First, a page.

The biological characteristics and the clinical presentations differ between the five intrinsic subtypes [16]. Intrinsic subtypes can be useful as reference data in the existing treatment selection process. Moreover, the development of new treatments for breast cancer may need to take into consideration the intrinsic subtypes. Distribution data, or prevalence (the proportion of each subtype in the patient population), and knowledge of the clinicopathological features associated with each subtype are being accumulated regarding intrinsic subtypes [16]. However, there have so far been few reports on biomarker protein expression and genetic mutation profiles for the intrinsic subtypes, particularly in Japanese populations. Therefore, in this study, the distribution of key molecules associated with breast cancer prognosis and treatment sensitivity was investigated, in addition to subtype distribution and associated clinicopathological characteristics. More specifically, the protein expression of phosphatase and tensin homolog deleted on chromosome 10 (PTEN), insulin-like growth factor-1 receptor (IGF-1R), B-cell lymphoma 2 (Bcl-2), c-Kit, hepatocyte growth factor receptor (c-Met), hypoxia-inducible factor 1-alpha (HIF-1α), alpha-type platelet-derived growth factor receptor (PDGFRA), survivin, vascular endothelial growth factor receptor 2 (VEGFR2), vascular endothelial growth factor A (VEGF-A), in addition to ER, PR, HER2, EGFR, CK5/6, and PIK3CA genetic mutation were analyzed. And the differences in biomarker distribution among the subtypes were investigated. PTEN loss and expression of c-Kit, c-Met, HIF-1α, PDGFRA VEGFR2, and VEGF-A have been reported to be worse prognostic factors for breast cancer, whereas expression of IGF-1R, Bcl-2 and survivin are reportedly good prognostic factors for breast cancer.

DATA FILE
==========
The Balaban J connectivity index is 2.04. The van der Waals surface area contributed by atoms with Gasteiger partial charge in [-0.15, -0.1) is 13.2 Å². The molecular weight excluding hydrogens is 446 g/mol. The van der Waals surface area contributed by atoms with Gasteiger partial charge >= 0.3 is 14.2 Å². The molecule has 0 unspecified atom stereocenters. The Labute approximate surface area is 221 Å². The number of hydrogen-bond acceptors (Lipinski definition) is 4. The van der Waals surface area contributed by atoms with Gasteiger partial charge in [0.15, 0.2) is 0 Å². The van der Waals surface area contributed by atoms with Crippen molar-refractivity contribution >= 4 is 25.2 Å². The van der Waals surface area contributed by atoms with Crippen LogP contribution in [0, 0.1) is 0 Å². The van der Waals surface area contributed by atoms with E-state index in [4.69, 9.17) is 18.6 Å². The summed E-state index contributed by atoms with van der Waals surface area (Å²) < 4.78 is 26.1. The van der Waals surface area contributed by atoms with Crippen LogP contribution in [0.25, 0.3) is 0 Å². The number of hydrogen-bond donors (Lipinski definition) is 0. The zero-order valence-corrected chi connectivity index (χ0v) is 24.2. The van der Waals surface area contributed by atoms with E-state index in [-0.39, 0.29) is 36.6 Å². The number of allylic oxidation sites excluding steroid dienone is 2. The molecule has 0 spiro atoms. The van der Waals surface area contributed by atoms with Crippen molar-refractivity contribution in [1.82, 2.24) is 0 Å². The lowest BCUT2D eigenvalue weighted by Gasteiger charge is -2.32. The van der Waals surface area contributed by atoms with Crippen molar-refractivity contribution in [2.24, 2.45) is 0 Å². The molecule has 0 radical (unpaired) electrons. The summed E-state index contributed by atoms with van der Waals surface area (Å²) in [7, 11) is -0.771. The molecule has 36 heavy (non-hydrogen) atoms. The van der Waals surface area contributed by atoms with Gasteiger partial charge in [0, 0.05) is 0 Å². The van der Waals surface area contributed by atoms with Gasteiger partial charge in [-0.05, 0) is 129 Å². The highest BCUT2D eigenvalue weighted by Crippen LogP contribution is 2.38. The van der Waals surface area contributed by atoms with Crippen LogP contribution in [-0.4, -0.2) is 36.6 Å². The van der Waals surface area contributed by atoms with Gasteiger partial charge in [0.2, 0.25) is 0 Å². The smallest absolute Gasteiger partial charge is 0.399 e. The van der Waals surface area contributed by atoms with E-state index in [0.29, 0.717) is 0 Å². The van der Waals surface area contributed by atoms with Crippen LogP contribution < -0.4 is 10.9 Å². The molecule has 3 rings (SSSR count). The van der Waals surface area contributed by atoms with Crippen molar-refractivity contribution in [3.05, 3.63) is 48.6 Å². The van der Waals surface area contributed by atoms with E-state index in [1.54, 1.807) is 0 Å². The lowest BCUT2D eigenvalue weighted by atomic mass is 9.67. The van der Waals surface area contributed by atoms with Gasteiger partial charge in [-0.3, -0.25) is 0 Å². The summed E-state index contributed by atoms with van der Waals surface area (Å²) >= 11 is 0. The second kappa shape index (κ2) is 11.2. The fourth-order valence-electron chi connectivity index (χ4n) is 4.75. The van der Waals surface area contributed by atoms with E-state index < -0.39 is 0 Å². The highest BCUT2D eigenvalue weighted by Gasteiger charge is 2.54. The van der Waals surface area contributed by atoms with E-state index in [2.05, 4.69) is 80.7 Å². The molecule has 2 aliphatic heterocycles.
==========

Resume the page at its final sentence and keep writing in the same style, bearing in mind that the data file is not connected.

Ethnic differences have been reported in the prevalence of intrinsic subtypes and associated clinicopathological features [2], and so it is desirable to accumulate information on the targeted ethnic group when selecting or developing treatments. In Japan, there have so far been only a few reports that have investigated the prevalence of intrinsic subtypes. The results of this study are expected to make a significant contribution to the growing body of data regarding Japanese patients.

Methods

Patients

Candidates for this investigation comprised 471 consecutive surgical cases of women with primary breast cancer who were treated in the Department of Surgery II, Tokyo Women’s Medical University throughout July 2004 to November 2007, excluding patients in whom pre-surgical treatment was performed. In cases of bilateral breast cancer, each tumor was separately set as a sample, and for cases of multiple breast cancer, only the main tumor was set as a sample and investigated.

Ethical approval

This study protocol was approved by the Ethical Committee of Tokyo Women's Medical University. This is an observational study by using stored samples and existing medical records. Only investigators in Tokyo Women’s Medical University have been allowed to access data with personal information.

Methods

Clinicopathological characteristics (menopausal status, disease stage, histological type, histological grade, tumor size, lymphatic invasion, blood vessel invasion, lymph node metastasis), protein expression and genetic mutation were investigated. The differences in distribution between each subtype were statistically examined and analyzed. Key biomarkers in breast cancer prognosis and treatment sensitivity were selected, and their protein expression was measured by IHC. Gene mutation in PIK3CA exons 9 and 20 was detected by PCR amplification followed by direct sequencing.